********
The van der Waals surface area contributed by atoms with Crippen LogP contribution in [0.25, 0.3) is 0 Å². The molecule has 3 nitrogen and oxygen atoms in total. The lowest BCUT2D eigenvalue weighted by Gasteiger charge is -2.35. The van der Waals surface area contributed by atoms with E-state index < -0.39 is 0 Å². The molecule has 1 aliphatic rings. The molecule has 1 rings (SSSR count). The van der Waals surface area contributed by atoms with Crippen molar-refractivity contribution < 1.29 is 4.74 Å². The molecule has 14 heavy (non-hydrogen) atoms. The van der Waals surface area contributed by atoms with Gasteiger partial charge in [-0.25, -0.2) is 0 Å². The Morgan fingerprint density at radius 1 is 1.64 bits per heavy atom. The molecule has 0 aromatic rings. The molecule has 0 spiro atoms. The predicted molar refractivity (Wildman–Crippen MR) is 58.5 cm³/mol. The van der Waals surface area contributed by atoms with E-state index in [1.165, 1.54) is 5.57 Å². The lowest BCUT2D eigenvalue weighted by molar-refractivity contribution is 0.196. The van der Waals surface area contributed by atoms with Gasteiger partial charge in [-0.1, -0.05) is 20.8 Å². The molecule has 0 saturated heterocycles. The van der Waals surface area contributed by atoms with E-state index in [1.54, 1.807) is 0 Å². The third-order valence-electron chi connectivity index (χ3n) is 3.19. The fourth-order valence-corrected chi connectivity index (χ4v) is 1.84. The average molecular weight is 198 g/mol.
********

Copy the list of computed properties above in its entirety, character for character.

The van der Waals surface area contributed by atoms with Crippen LogP contribution in [0.25, 0.3) is 0 Å². The molecule has 3 nitrogen and oxygen atoms in total. The lowest BCUT2D eigenvalue weighted by Gasteiger charge is -2.35. The van der Waals surface area contributed by atoms with E-state index < -0.39 is 0 Å². The molecule has 1 aliphatic rings. The molecule has 1 rings (SSSR count). The van der Waals surface area contributed by atoms with Crippen molar-refractivity contribution < 1.29 is 4.74 Å². The molecule has 14 heavy (non-hydrogen) atoms. The van der Waals surface area contributed by atoms with Gasteiger partial charge in [-0.25, -0.2) is 0 Å². The Morgan fingerprint density at radius 1 is 1.64 bits per heavy atom. The molecule has 0 aromatic rings. The molecule has 0 spiro atoms. The predicted molar refractivity (Wildman–Crippen MR) is 58.5 cm³/mol. The van der Waals surface area contributed by atoms with E-state index in [1.165, 1.54) is 5.57 Å². The lowest BCUT2D eigenvalue weighted by molar-refractivity contribution is 0.196. The van der Waals surface area contributed by atoms with Gasteiger partial charge in [-0.1, -0.05) is 20.8 Å². The molecule has 0 saturated heterocycles. The van der Waals surface area contributed by atoms with E-state index in [1.54, 1.807) is 0 Å². The third-order valence-electron chi connectivity index (χ3n) is 3.19. The fourth-order valence-corrected chi connectivity index (χ4v) is 1.84. The average molecular weight is 198 g/mol.